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Everyday is a good day. The nature of before and after. Barry Magid September 15th 2012

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The Blue Cliff Record, Case 6

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Ummon said, “I don’t ask you about before the fifteenth day; try to make a statement about after the fifteenth day.”
Ummon himself replied, “Every day is a good day.”

Throwing away one, he picks up seven:
Above, below, and in the four directions, none can match.
Placidly walking along, he treads down the sound of the flowing stream;
His relaxed gaze descries the tracks of flying birds.
The grasses grow thick, mists overhang;
‘Round Subhuti’s cliff, the flowers make a mess.
Voidness is lamentable. Don’t make a move.
If you move, you get thirty blows.

This saying of Ummon’s, Every day is a good day, has become famous and probably too famous. It’s in danger of becoming a Zen bumper sticker, the equivalent of a smiley face that people want to put on everything and we’ll try to rescue it from that fate in talking about it today.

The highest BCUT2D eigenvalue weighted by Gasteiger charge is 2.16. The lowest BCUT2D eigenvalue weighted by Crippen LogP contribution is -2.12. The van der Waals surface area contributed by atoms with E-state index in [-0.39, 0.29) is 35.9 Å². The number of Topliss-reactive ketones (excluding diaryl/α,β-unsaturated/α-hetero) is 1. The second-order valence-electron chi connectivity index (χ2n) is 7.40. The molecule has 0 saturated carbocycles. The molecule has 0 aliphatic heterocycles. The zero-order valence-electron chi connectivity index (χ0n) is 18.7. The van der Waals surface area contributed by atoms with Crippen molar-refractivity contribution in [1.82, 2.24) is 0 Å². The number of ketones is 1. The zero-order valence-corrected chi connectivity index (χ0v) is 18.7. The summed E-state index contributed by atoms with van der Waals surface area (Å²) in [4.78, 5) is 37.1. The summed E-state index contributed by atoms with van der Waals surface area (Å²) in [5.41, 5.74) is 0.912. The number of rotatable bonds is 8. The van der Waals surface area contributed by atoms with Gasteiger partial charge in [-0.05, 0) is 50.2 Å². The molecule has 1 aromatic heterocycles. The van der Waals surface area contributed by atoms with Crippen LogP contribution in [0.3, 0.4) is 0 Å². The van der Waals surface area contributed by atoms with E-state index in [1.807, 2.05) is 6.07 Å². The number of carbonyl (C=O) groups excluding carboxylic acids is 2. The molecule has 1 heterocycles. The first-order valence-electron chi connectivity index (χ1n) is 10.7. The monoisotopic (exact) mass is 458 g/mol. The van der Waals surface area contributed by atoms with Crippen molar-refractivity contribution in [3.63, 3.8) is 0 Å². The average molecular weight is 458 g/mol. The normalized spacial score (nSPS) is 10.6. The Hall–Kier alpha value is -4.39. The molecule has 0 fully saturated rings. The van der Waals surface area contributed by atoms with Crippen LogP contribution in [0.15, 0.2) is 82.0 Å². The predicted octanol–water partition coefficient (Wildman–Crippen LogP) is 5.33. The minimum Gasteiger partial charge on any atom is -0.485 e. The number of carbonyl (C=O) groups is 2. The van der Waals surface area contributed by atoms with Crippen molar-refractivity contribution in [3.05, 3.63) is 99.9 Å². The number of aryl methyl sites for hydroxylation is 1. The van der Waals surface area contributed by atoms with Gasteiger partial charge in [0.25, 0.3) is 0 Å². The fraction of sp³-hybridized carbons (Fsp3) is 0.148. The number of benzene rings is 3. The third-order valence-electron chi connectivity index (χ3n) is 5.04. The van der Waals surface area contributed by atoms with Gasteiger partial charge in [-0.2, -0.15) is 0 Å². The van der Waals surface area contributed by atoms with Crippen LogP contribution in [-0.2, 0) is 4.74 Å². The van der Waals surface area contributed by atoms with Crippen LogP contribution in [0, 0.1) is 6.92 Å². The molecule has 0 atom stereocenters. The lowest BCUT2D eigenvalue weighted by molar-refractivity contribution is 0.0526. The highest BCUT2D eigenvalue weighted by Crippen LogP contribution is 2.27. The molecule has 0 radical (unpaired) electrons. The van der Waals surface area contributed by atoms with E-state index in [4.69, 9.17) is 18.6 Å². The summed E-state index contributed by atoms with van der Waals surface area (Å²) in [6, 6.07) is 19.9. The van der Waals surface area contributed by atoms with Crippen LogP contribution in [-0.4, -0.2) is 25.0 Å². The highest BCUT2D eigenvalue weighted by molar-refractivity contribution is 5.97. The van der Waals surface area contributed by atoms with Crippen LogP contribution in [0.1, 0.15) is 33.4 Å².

It says, I don’t ask you about before the fifteenth day. Try saying something about after the fifteenth day. We can assume the reference to the fifteenth day is talking more or less about the conventional lunar calendar where the full moon is on the fifteenth of the month in that reckoning, and the full moon is the symbol of realization, so there’s some play here on the before and after realization. I think that we have to start just with the words before and after in our own life, our own practice. I think of all the ways in which we have our own pictures of what before and after look like or are supposed to look like. And these can be our pictures of what’s the matter now, and what's supposed to happen later? What are we supposed to get out of this? How many kinds of products are sold with before and after pictures? And Zen is certainly no different: Suffering on the left side of the smiley face, after on the right side, right? Just buy our practice and you too can have this “after” picture. Usually it’s the opposite of those commercials that offer to treat hair loss. There you’ve got the bald guy on one side and the big head of hair is the after. In Zen it’s the other way around.